Serial Killer Suspect Charged With Poisoning Murder of 4 Young Men He Met on Dating Sites

Serial Killer Suspect Charged With Poisoning Murder of 4 Young Men He Met on Dating Sites

A 40-year-old man is under arrest in England after being accused of murdering four men he met on "gay dating websites," the Evening Standard reported Monday.

After bringing the men back to his home in East London, Stephen Port allegedly poisoned them with lethal amounts of the drug gamma-Hydroxybutyric acid, commonly known as GHB. The four men — 23-year-old Anthony Walgate, 22-year-old Gabriel Kovari, 21-year-old Daniel Whitworth and 25-year-old Jack Taylor — were all found on the grounds of St. Margaret's Church, near Port's apartment.

The deaths occurred over a long period, with bodies emerging in June, August and September of last year, as well as last month. The British police agency Scotland Yard announced it would subject itself to an independent review to investigate its response to the murders, the Guardian reported

Port appeared in court Monday for a preliminary hearing. He did not answer any of the allegations against him and was taken into custody after confirming his name and address, the Guardian reported.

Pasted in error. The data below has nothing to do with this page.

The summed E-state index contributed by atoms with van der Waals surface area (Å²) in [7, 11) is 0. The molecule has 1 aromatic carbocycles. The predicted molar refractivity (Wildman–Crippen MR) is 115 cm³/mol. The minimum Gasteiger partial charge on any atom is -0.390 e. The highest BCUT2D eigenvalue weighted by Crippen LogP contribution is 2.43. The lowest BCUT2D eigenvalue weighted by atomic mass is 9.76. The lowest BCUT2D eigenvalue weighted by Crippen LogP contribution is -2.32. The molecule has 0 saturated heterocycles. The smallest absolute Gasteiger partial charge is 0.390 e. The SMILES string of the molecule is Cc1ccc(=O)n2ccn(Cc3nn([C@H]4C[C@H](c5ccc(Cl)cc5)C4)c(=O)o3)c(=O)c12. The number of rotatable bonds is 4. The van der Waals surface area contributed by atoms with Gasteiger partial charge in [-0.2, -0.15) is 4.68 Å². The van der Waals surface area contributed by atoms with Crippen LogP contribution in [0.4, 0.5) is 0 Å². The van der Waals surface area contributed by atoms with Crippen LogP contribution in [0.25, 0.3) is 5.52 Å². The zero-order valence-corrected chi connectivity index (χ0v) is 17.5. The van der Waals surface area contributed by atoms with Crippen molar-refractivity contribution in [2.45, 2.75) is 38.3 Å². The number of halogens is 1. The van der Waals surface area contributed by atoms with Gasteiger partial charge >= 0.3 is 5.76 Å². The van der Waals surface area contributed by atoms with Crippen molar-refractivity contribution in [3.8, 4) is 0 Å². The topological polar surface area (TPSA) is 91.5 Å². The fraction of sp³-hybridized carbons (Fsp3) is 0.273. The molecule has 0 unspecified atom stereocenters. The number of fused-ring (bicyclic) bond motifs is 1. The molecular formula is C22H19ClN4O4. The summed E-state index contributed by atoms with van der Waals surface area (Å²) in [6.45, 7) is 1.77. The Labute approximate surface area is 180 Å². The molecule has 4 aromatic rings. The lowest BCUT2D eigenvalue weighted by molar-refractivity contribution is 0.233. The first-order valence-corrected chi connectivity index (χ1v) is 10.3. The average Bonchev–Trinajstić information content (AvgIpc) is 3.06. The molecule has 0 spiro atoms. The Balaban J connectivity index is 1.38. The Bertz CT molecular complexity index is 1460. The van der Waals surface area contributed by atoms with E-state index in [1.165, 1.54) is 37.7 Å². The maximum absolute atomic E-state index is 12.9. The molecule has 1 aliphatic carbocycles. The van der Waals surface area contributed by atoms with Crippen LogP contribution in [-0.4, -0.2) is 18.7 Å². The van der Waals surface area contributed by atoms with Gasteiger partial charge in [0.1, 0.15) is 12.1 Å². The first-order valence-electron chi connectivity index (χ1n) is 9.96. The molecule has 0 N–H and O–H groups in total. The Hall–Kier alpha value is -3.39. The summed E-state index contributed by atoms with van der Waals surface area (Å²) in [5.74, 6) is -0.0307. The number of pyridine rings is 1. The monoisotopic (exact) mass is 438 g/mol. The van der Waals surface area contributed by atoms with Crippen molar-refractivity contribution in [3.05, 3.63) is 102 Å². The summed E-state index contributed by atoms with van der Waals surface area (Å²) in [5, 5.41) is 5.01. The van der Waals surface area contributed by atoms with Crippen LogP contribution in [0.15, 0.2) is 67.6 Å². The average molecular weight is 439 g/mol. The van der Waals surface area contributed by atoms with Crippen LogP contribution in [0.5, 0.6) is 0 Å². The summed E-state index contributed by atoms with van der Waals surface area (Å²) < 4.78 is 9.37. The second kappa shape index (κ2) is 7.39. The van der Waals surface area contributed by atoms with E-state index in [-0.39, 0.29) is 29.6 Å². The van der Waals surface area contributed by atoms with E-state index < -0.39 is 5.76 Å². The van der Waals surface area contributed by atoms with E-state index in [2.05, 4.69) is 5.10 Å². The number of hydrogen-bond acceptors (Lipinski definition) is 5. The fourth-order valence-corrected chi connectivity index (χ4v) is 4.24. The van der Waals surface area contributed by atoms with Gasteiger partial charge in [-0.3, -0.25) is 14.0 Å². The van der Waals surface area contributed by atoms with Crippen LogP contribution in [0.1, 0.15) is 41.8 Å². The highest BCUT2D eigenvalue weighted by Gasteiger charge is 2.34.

At this time, a clear motive for the murders has not yet been established.

"We are still in complete shock at the allegations against our son," said Port's parents, Albert and Joan Port, Sky Newreported. "We don't believe Stephen is capable of carrying out what he's been accused of."

On his Facebook profile, which was still online as of Tuesday morning, Port wrote he graduated from Oxford University and worked as "special needs catering teacher" at "Westminster Kingsway College," a claim his parents said was false, the Daily Mail reported. Most of Port's public photos are selfies, many of which would not have been out of place on a number of gay hook-up sites. 

Among his liked and following pages were a tribute to Olympic diver "Tom daily" [sic] and a group called "Gay Twink World."

While the full truth will likely not emerge before a trial, the story is a warning to everyone — gay and straight alike — that the Web remains a dangerous place for meeting strangers.